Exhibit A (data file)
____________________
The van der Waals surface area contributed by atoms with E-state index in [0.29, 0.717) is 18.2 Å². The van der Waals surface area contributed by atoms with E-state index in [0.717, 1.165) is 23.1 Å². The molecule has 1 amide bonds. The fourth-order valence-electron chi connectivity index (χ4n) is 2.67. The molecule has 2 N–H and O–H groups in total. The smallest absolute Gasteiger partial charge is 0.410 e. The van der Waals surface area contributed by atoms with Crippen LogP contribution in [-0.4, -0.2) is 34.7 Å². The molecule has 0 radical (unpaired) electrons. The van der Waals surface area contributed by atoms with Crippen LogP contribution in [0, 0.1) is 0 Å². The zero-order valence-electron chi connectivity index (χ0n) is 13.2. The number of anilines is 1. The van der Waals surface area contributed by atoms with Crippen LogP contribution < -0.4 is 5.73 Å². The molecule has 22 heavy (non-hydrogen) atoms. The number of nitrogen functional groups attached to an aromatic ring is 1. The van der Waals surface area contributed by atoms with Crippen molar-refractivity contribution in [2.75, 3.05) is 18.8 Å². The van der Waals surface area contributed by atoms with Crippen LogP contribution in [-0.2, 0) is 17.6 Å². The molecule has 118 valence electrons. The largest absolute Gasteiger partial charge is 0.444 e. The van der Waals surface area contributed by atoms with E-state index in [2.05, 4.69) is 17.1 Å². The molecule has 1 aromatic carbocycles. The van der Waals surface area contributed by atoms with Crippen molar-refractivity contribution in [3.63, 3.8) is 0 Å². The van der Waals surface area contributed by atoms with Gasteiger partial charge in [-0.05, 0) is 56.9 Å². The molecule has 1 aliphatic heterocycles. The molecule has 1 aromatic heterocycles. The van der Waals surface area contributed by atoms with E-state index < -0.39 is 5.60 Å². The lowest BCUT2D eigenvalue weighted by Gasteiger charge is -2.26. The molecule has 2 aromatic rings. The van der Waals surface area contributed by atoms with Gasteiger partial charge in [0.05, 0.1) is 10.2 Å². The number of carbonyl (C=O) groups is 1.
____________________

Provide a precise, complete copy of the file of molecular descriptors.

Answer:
The van der Waals surface area contributed by atoms with E-state index in [0.29, 0.717) is 18.2 Å². The van der Waals surface area contributed by atoms with E-state index in [0.717, 1.165) is 23.1 Å². The molecule has 1 amide bonds. The fourth-order valence-electron chi connectivity index (χ4n) is 2.67. The molecule has 2 N–H and O–H groups in total. The smallest absolute Gasteiger partial charge is 0.410 e. The van der Waals surface area contributed by atoms with Crippen LogP contribution in [-0.4, -0.2) is 34.7 Å². The molecule has 0 radical (unpaired) electrons. The van der Waals surface area contributed by atoms with Crippen LogP contribution in [0, 0.1) is 0 Å². The zero-order valence-electron chi connectivity index (χ0n) is 13.2. The number of anilines is 1. The van der Waals surface area contributed by atoms with Crippen LogP contribution < -0.4 is 5.73 Å². The molecule has 22 heavy (non-hydrogen) atoms. The number of nitrogen functional groups attached to an aromatic ring is 1. The van der Waals surface area contributed by atoms with Crippen molar-refractivity contribution in [2.75, 3.05) is 18.8 Å². The van der Waals surface area contributed by atoms with Crippen LogP contribution in [-0.2, 0) is 17.6 Å². The molecule has 118 valence electrons. The largest absolute Gasteiger partial charge is 0.444 e. The van der Waals surface area contributed by atoms with E-state index in [2.05, 4.69) is 17.1 Å². The molecule has 1 aromatic carbocycles. The van der Waals surface area contributed by atoms with Crippen molar-refractivity contribution in [3.63, 3.8) is 0 Å². The van der Waals surface area contributed by atoms with Gasteiger partial charge in [-0.05, 0) is 56.9 Å². The molecule has 1 aliphatic heterocycles. The molecule has 1 aromatic heterocycles. The van der Waals surface area contributed by atoms with E-state index < -0.39 is 5.60 Å². The lowest BCUT2D eigenvalue weighted by Gasteiger charge is -2.26. The molecule has 2 aromatic rings. The van der Waals surface area contributed by atoms with Gasteiger partial charge in [0.05, 0.1) is 10.2 Å². The number of carbonyl (C=O) groups is 1.